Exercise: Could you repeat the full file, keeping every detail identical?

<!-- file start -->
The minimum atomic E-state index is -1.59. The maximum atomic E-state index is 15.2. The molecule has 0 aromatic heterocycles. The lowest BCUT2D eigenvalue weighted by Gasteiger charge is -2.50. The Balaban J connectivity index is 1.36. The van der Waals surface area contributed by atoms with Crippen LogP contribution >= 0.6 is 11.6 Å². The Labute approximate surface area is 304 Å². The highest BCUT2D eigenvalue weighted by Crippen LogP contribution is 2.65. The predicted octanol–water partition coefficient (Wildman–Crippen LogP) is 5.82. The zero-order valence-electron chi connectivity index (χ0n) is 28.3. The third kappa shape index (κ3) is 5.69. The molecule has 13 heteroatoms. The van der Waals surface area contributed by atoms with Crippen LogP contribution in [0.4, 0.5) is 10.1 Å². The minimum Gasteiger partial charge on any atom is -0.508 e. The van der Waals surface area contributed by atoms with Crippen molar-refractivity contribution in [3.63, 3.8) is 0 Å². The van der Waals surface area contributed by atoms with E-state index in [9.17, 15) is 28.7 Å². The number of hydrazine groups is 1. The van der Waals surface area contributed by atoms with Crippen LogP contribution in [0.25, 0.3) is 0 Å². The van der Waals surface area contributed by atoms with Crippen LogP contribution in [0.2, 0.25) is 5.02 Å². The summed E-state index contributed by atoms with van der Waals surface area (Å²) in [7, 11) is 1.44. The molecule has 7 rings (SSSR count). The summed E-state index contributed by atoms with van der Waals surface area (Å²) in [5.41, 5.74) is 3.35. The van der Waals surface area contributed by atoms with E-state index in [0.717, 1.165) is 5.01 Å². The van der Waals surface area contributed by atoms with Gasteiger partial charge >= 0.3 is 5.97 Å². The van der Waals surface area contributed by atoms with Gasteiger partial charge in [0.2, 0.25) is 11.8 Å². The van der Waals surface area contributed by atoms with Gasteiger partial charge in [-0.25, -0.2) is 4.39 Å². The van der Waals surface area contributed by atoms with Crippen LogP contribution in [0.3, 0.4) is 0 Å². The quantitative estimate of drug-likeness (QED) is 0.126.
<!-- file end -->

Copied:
The minimum atomic E-state index is -1.59. The maximum atomic E-state index is 15.2. The molecule has 0 aromatic heterocycles. The lowest BCUT2D eigenvalue weighted by Gasteiger charge is -2.50. The Balaban J connectivity index is 1.36. The van der Waals surface area contributed by atoms with Crippen LogP contribution >= 0.6 is 11.6 Å². The Labute approximate surface area is 304 Å². The highest BCUT2D eigenvalue weighted by Crippen LogP contribution is 2.65. The predicted octanol–water partition coefficient (Wildman–Crippen LogP) is 5.82. The zero-order valence-electron chi connectivity index (χ0n) is 28.3. The third kappa shape index (κ3) is 5.69. The molecule has 13 heteroatoms. The van der Waals surface area contributed by atoms with Crippen LogP contribution in [0.4, 0.5) is 10.1 Å². The minimum Gasteiger partial charge on any atom is -0.508 e. The van der Waals surface area contributed by atoms with Crippen molar-refractivity contribution in [3.63, 3.8) is 0 Å². The van der Waals surface area contributed by atoms with E-state index in [9.17, 15) is 28.7 Å². The number of hydrazine groups is 1. The van der Waals surface area contributed by atoms with Crippen LogP contribution in [0.25, 0.3) is 0 Å². The van der Waals surface area contributed by atoms with Crippen LogP contribution in [0.2, 0.25) is 5.02 Å². The summed E-state index contributed by atoms with van der Waals surface area (Å²) in [7, 11) is 1.44. The molecule has 7 rings (SSSR count). The summed E-state index contributed by atoms with van der Waals surface area (Å²) in [5.41, 5.74) is 3.35. The van der Waals surface area contributed by atoms with E-state index in [0.717, 1.165) is 5.01 Å². The van der Waals surface area contributed by atoms with Gasteiger partial charge >= 0.3 is 5.97 Å². The van der Waals surface area contributed by atoms with Gasteiger partial charge in [0.2, 0.25) is 11.8 Å². The van der Waals surface area contributed by atoms with Gasteiger partial charge in [-0.25, -0.2) is 4.39 Å². The van der Waals surface area contributed by atoms with Crippen LogP contribution in [0.3, 0.4) is 0 Å². The quantitative estimate of drug-likeness (QED) is 0.126.